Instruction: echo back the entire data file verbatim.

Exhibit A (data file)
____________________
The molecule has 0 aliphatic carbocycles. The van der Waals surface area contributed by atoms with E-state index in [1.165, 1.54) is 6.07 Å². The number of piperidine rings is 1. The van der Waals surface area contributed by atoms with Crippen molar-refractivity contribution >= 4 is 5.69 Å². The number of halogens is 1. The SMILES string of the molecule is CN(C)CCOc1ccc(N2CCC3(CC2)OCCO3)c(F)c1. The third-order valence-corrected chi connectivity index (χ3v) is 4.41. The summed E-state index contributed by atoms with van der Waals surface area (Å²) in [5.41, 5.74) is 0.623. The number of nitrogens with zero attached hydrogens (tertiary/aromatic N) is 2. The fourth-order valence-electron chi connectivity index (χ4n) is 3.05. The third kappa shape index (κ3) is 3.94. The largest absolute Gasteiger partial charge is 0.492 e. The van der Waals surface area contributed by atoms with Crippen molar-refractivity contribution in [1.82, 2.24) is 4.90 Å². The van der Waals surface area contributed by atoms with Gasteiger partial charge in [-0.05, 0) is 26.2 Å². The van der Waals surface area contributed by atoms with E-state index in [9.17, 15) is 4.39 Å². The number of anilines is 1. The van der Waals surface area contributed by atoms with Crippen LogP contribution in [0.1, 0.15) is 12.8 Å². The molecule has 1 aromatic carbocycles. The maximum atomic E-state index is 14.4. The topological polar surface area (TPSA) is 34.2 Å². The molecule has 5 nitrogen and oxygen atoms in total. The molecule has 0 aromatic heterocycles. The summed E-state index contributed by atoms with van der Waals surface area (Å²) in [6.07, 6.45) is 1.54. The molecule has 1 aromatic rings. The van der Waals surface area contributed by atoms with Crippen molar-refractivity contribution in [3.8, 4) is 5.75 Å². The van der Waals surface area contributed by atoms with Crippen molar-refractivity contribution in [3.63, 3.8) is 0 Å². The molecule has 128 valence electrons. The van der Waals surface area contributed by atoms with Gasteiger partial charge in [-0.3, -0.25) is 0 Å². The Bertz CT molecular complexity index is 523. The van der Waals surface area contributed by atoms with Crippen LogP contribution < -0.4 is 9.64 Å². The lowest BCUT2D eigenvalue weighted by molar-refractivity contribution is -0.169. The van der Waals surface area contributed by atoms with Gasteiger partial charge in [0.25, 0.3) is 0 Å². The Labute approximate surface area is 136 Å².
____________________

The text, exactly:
The molecule has 0 aliphatic carbocycles. The van der Waals surface area contributed by atoms with E-state index in [1.165, 1.54) is 6.07 Å². The number of piperidine rings is 1. The van der Waals surface area contributed by atoms with Crippen molar-refractivity contribution >= 4 is 5.69 Å². The number of halogens is 1. The SMILES string of the molecule is CN(C)CCOc1ccc(N2CCC3(CC2)OCCO3)c(F)c1. The third-order valence-corrected chi connectivity index (χ3v) is 4.41. The summed E-state index contributed by atoms with van der Waals surface area (Å²) in [5.41, 5.74) is 0.623. The number of nitrogens with zero attached hydrogens (tertiary/aromatic N) is 2. The fourth-order valence-electron chi connectivity index (χ4n) is 3.05. The third kappa shape index (κ3) is 3.94. The largest absolute Gasteiger partial charge is 0.492 e. The van der Waals surface area contributed by atoms with Crippen molar-refractivity contribution in [1.82, 2.24) is 4.90 Å². The van der Waals surface area contributed by atoms with Gasteiger partial charge in [-0.05, 0) is 26.2 Å². The van der Waals surface area contributed by atoms with E-state index in [9.17, 15) is 4.39 Å². The number of anilines is 1. The van der Waals surface area contributed by atoms with Crippen LogP contribution in [0.1, 0.15) is 12.8 Å². The molecule has 1 aromatic carbocycles. The maximum atomic E-state index is 14.4. The topological polar surface area (TPSA) is 34.2 Å². The molecule has 5 nitrogen and oxygen atoms in total. The molecule has 0 aromatic heterocycles. The summed E-state index contributed by atoms with van der Waals surface area (Å²) in [6.07, 6.45) is 1.54. The molecule has 1 aromatic rings. The van der Waals surface area contributed by atoms with Crippen molar-refractivity contribution in [3.8, 4) is 5.75 Å². The van der Waals surface area contributed by atoms with Crippen molar-refractivity contribution in [3.63, 3.8) is 0 Å². The molecule has 128 valence electrons. The van der Waals surface area contributed by atoms with Gasteiger partial charge in [-0.3, -0.25) is 0 Å². The Bertz CT molecular complexity index is 523. The van der Waals surface area contributed by atoms with Crippen LogP contribution < -0.4 is 9.64 Å². The lowest BCUT2D eigenvalue weighted by molar-refractivity contribution is -0.169. The van der Waals surface area contributed by atoms with Gasteiger partial charge in [0.25, 0.3) is 0 Å². The Labute approximate surface area is 136 Å².